domingo, abril 04, 2010

579) Shakira on Early Education of Children - Wall Street Journal

Shakira’s Colombian War
The Wall Street Journal, April 3, 2010

The Latin pop star on why she’s spending millions on schools in her home country and beyond.

Los Angeles - Everyone knows Shakira as the hip-shaking siren of pop music. If you don’t know what I mean, go to YouTube and check out the music video for “Hips Don’t Lie.” The song, recorded with Wyclef Jean in 2006, topped the charts in 55 countries, including the U.S. Her latest song, “Gypsy,” is a similar tribute to her famous curves, only this time she gyrates for shirtless tennis god Rafael Nadal.

But Shakira—born Shakira Isabel Mebarak Ripoll—is intent on making her advocacy work as well-known as her hips. Her cause? Educating impoverished children by building schools and community centers in some of the poorest neighborhoods in her native Colombia, and convincing other Latin American leaders to invest in early childhood education.

When I catch up with Shakira, she’s taking an afternoon break from her tight recording schedule in order to visit a charter school in East L.A. “I always had the intuition, even as a little child, that I was called for a big project,” says the singer, now 33-years-old, as we ride in the car. “I am sure that many children feel that way but they don’t have the environment that is conducive for them to exploit their potential to its fullest. I was lucky I had those things: caring, loving, educated parents and a good school.”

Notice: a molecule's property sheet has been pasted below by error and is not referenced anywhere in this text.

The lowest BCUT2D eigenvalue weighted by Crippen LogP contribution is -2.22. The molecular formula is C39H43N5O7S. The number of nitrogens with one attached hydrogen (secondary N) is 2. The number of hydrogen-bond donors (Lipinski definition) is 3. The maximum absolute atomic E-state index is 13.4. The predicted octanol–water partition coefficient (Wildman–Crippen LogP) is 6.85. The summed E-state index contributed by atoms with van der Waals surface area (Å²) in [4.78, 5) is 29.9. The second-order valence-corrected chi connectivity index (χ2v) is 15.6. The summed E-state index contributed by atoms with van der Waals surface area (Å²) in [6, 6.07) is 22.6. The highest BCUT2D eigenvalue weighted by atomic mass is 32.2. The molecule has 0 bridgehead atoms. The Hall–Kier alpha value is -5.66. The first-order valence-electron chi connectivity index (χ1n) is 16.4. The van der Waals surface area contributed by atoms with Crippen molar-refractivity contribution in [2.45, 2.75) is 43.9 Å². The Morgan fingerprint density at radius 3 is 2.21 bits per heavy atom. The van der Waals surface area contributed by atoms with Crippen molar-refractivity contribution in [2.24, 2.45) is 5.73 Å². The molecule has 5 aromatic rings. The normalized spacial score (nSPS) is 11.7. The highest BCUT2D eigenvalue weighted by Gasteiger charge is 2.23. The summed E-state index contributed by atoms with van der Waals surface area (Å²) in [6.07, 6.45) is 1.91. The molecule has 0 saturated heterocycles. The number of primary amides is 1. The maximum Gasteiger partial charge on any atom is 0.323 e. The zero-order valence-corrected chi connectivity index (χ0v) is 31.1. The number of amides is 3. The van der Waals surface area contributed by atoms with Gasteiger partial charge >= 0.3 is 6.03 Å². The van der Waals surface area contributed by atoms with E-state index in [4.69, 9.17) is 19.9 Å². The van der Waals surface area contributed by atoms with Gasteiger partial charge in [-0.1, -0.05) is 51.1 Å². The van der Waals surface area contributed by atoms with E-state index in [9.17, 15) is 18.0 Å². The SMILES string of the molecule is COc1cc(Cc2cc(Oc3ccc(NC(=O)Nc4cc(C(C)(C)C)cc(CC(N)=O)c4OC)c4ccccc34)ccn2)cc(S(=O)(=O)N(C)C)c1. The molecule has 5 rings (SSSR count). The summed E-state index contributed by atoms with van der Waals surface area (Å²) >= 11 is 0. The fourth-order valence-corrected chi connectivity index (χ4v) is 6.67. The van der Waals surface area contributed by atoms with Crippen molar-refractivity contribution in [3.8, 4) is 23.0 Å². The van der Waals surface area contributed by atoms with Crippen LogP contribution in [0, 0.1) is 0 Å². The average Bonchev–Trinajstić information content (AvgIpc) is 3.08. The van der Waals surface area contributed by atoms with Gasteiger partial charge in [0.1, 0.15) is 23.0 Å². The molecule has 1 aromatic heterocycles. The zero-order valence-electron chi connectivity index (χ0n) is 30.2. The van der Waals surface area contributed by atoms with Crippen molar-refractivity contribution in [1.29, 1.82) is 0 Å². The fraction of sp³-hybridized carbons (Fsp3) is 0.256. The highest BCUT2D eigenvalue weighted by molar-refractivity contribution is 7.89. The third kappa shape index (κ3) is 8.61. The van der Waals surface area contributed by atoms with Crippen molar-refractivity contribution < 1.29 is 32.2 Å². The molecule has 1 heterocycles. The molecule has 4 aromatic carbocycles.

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Zina Saunders

That luck—combined with hard work—has allowed her to promote her causes at the highest levels. President Obama met with her last month in the Oval Office to get her advice on education for Latino children. In the past six months, she has addressed the Oxford Union, appeared in the opinion pages of the Economist, and was asked by the Brookings Institution to be the celebrity behind its proposal to create A Global Fund for Education, modeled after the Global Fund to Fight Malaria, Tuberculosis and AIDS.

She knows about deprivation from her own upbringing in the extremely stratified city of Barranquilla, where I also grew up. Located on the Caribbean side of Colombia, nearly 50% of people in this port live under the poverty line. More than 43% of children do not have access to early education, and less than 20% have access to the Internet. What will happen to those who live in extreme poverty and receive no schooling is predictable in a country with a protracted civil conflict and an economy fueled by drug trafficking: “Being a militant or a drug trafficker are the only options.”

In 1996, Shakira started investing her own financial resources to reverse this trend. Her Barefoot Foundation began “very small, writing checks for orphanages.” At the time she was 18 and had her first hit in Latin America. That album was “Pies Descalzos,” after which her foundation was named. In those days, she was more of a rock-and-roll chick, a singer-songwriter with black hair, tight jeans and a guitar. Two years later, she had a bigger hit. “Where Are The Thieves?” sold a million copies. Armed with more caché and a heftier checkbook, she called Maria Emma Mejia, a former minister of education, to help her run Barefoot. “I was lucky that she said yes. I was only 20 years old. And she was so well-known.”

Shakira then moved to Miami, dyed her hair blond, and learned English—determined to conquer the U.S. market. In 2001 she came out with “Laundry Service,” her first English album, which sold 18 million copies. By 2006, she dominated the charts with her song about hips.